Seven segments related to one another only in that they all purport to be based on sections of the book by David Reuben. The segments range from "Do Aphrodisiacs Work?" in which a court ... See full summary »
Centred around a weekend party at the home of inventor Andrew Hobbs and his wife Adrian, attended by randy doctor Maxwell Jordan, his nurse Dulcy, renowned philosopher Dr.Leopold Sturgis and his fiancée, this is a light comedy concerning their various emotional, intellectual and sexual entanglements, loosely based on Ingmar Bergman's 'Smiles of a Summer Night' . Written by
Michael Brooke <firstname.lastname@example.org>
Actress Mia Farrow has said of her difficulties in acting on this film in her autobiography 'What Falls Away': "At times during shooting, I was overpowered by such a paralysis that I couldn't understand who the characters were supposed to be or what they were doing. Woody, now my director, was a stranger to me. His icy sternness pushed my apprehension toward raw fear. I was no artist, only the most inept poseur. This seemingly straightforward material was beyond my capabilities. I remembered the movie Pat and Mike (1952), in which Katharine Hepburn, a professional athlete, was unable to do a thing when Spencer Tracy was around. My instincts, an actor's lifeline, screamed to head for the hills. By mid-movie I had an ulcer and was taking Tagamet four times a day. I was so apprehensive, dispirited, and humiliated, and so convinced I had failed Woody; that I asked if in the future, if there was a future, I could be his assistant, so I wouldn't have to act. He looked at me doubtfully and said, 'It's hard work being an assistant'." See more »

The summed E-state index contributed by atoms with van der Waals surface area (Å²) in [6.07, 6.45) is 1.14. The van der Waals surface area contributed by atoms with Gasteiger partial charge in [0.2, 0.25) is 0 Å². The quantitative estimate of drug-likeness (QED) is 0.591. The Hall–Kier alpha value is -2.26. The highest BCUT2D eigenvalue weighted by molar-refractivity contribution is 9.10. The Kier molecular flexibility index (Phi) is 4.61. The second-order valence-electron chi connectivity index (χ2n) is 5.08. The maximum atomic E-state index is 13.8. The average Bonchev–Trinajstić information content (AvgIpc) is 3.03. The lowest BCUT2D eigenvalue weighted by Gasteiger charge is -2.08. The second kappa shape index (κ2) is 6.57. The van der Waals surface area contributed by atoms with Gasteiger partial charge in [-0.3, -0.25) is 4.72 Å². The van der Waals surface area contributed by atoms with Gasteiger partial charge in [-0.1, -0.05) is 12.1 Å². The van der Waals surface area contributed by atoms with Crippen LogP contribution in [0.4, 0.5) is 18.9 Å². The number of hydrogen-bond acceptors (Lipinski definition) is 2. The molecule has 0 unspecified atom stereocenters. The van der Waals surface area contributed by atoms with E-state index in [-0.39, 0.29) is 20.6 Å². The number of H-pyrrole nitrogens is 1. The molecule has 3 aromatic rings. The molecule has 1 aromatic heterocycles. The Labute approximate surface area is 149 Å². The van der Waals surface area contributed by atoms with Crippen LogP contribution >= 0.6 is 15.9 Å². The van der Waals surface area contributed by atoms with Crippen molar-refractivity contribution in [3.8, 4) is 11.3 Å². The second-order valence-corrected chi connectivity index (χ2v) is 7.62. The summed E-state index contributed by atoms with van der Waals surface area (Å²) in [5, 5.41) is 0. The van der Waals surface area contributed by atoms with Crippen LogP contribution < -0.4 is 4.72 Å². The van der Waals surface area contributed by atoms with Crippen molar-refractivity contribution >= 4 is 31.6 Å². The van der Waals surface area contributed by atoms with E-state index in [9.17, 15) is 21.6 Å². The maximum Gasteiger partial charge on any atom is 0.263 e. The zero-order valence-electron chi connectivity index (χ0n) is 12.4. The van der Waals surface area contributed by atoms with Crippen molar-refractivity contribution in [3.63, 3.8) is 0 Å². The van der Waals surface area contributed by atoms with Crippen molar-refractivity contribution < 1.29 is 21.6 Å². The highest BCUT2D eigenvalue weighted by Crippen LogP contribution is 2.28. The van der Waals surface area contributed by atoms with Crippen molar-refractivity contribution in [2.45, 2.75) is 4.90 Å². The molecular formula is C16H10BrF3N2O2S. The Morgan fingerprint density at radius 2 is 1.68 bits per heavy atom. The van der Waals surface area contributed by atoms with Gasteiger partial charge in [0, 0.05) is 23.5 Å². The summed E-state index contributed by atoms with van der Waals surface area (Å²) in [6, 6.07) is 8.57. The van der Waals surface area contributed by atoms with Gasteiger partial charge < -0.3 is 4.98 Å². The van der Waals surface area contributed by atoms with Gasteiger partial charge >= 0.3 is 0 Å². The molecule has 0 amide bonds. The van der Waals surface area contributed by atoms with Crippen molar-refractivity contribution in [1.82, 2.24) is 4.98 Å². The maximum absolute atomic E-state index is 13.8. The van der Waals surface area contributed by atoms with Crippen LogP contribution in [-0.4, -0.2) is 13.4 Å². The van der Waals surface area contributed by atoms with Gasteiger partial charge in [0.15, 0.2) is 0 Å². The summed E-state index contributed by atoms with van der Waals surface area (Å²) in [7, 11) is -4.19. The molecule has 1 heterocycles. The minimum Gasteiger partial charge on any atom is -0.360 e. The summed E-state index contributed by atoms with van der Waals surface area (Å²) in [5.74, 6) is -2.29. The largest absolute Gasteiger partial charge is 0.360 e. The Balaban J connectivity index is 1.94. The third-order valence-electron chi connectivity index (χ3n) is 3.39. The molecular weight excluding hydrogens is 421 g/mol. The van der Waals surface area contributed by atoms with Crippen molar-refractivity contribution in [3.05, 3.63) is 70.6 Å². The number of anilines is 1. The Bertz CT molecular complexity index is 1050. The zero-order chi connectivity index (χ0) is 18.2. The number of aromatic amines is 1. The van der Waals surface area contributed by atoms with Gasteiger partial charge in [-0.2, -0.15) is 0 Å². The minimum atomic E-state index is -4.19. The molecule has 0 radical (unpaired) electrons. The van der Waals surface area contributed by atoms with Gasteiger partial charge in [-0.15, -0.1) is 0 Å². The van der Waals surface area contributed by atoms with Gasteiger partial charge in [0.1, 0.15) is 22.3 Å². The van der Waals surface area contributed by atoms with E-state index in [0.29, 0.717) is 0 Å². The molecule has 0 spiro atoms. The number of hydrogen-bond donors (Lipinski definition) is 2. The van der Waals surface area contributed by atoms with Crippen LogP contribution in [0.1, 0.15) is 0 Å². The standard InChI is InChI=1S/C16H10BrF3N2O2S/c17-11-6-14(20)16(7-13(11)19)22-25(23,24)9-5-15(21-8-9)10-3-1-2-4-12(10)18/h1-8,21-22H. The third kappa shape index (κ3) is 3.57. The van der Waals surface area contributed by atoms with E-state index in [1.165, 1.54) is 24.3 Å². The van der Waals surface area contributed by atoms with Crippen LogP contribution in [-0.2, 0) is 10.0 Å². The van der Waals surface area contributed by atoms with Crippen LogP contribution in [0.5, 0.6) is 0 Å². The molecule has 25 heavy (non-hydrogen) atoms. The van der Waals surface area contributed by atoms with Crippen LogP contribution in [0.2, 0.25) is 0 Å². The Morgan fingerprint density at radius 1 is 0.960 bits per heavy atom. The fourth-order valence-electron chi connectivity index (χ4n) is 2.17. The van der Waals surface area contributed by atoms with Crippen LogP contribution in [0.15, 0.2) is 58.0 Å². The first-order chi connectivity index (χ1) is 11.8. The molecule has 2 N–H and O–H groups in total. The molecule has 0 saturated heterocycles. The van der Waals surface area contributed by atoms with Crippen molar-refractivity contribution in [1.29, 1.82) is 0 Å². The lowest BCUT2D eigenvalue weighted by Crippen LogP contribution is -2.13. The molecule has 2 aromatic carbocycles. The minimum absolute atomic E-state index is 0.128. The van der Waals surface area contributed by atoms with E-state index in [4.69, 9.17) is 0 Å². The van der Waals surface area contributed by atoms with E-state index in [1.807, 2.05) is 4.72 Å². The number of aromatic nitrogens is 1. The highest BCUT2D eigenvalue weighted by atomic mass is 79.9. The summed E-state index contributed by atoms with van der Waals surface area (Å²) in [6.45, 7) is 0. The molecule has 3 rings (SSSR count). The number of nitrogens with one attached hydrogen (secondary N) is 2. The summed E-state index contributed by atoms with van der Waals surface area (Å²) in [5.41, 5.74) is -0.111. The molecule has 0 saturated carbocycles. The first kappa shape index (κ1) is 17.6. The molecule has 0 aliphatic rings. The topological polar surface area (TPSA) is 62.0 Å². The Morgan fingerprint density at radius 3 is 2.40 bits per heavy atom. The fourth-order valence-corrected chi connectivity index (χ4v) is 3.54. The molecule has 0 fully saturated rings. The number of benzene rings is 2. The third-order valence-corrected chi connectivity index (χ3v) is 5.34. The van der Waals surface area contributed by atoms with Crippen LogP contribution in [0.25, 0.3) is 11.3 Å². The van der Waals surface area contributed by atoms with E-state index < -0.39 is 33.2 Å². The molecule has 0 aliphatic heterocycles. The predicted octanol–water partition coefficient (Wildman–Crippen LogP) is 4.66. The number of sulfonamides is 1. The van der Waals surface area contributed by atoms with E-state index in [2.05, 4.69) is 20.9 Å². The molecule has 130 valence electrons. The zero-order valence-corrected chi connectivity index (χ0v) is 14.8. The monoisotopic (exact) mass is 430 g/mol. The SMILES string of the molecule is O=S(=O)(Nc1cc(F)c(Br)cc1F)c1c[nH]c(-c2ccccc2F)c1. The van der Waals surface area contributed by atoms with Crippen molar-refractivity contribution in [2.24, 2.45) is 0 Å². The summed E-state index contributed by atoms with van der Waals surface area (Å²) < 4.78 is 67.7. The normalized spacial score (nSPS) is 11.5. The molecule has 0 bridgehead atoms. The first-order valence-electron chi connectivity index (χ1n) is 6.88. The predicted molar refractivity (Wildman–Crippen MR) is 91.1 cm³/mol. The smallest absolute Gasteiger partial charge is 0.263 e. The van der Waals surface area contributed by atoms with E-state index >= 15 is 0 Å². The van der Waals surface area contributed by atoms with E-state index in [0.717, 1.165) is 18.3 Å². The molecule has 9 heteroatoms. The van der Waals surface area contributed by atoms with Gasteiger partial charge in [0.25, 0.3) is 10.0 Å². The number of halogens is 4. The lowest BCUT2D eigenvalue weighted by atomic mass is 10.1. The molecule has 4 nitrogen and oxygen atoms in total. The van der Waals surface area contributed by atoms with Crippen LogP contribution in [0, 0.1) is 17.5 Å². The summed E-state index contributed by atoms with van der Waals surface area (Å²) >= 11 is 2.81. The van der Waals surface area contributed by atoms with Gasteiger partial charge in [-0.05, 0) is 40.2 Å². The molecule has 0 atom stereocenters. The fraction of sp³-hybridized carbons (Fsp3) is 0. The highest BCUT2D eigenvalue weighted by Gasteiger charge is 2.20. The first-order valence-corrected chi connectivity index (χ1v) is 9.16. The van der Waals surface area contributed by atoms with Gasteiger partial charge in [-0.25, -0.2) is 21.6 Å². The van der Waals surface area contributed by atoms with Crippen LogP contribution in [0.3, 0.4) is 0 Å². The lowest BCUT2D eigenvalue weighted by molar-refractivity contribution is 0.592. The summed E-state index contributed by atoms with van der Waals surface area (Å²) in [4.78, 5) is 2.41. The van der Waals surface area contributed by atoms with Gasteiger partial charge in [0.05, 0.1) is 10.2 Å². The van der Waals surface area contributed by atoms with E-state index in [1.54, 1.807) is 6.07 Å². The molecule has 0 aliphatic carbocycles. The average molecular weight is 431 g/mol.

About thirteen minutes into the movie, a crew member is visible crouched by a tree, as a deer runs through the woods. See more »
Perhaps lesser known, but not lesser quality woody film
Almost a hidden gem, except that no one has an excuse for not knowing about any Woody film. The cast is delightful. Every line of dialog is laced with wit and humor. No New York angst here, just the usual relationship muddle, mixed with the usual existential questions of the the meaning of love and life and ...
Not a message movie. As the title indicates, the point of all this is comedy. My favorite bit, which didn't make it into the quotes section goes something like this:
<Andrew is hovering outside Maxwell's window in his self-propelled helicopter>
Maxwell: Andrew! What do you think you're doing?
Andrew: Its an invention of mine. I think I've got most of the bugs worked out. What do you think?
Maxwell: Andrew, don't be silly. You can't fly.
Andrew: I can't?
Maxwell: Of course not! You're a mammal!
<Andrew crashes to ground>
Tony Roberts is the perfect straight man. Its a pity that Woody hasn't used him in some of his later films. This is one of those handful of films that can be watched over and over again. One to own. Sadly, this (and several other Woody masterpieces) are out of print.
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